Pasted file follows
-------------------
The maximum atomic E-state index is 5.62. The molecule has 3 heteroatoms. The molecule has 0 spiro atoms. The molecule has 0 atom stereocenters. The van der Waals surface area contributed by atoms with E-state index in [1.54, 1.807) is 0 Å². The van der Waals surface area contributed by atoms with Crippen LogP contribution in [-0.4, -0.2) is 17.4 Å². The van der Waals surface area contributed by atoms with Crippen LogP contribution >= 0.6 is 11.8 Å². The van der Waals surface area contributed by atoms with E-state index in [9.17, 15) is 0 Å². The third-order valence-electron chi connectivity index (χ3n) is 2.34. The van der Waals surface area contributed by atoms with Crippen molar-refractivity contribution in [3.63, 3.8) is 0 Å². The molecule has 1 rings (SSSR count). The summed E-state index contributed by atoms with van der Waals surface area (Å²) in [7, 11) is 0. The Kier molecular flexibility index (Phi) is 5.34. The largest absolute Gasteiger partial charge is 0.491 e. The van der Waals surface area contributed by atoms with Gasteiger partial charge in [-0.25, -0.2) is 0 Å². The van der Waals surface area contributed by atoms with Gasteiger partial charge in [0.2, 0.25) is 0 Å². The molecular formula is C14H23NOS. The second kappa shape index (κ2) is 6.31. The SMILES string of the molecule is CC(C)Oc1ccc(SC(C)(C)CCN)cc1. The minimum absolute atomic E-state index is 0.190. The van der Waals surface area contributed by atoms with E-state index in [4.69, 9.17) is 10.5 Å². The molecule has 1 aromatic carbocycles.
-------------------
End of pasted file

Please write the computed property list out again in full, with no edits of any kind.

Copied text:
The maximum atomic E-state index is 5.62. The molecule has 3 heteroatoms. The molecule has 0 spiro atoms. The molecule has 0 atom stereocenters. The van der Waals surface area contributed by atoms with E-state index in [1.54, 1.807) is 0 Å². The van der Waals surface area contributed by atoms with Crippen LogP contribution in [-0.4, -0.2) is 17.4 Å². The van der Waals surface area contributed by atoms with Crippen LogP contribution >= 0.6 is 11.8 Å². The van der Waals surface area contributed by atoms with E-state index in [9.17, 15) is 0 Å². The third-order valence-electron chi connectivity index (χ3n) is 2.34. The van der Waals surface area contributed by atoms with Crippen molar-refractivity contribution in [3.63, 3.8) is 0 Å². The molecule has 1 rings (SSSR count). The summed E-state index contributed by atoms with van der Waals surface area (Å²) in [7, 11) is 0. The Kier molecular flexibility index (Phi) is 5.34. The largest absolute Gasteiger partial charge is 0.491 e. The van der Waals surface area contributed by atoms with Gasteiger partial charge in [-0.25, -0.2) is 0 Å². The van der Waals surface area contributed by atoms with Gasteiger partial charge in [0.2, 0.25) is 0 Å². The molecular formula is C14H23NOS. The second kappa shape index (κ2) is 6.31. The SMILES string of the molecule is CC(C)Oc1ccc(SC(C)(C)CCN)cc1. The minimum absolute atomic E-state index is 0.190. The van der Waals surface area contributed by atoms with E-state index in [4.69, 9.17) is 10.5 Å². The molecule has 1 aromatic carbocycles.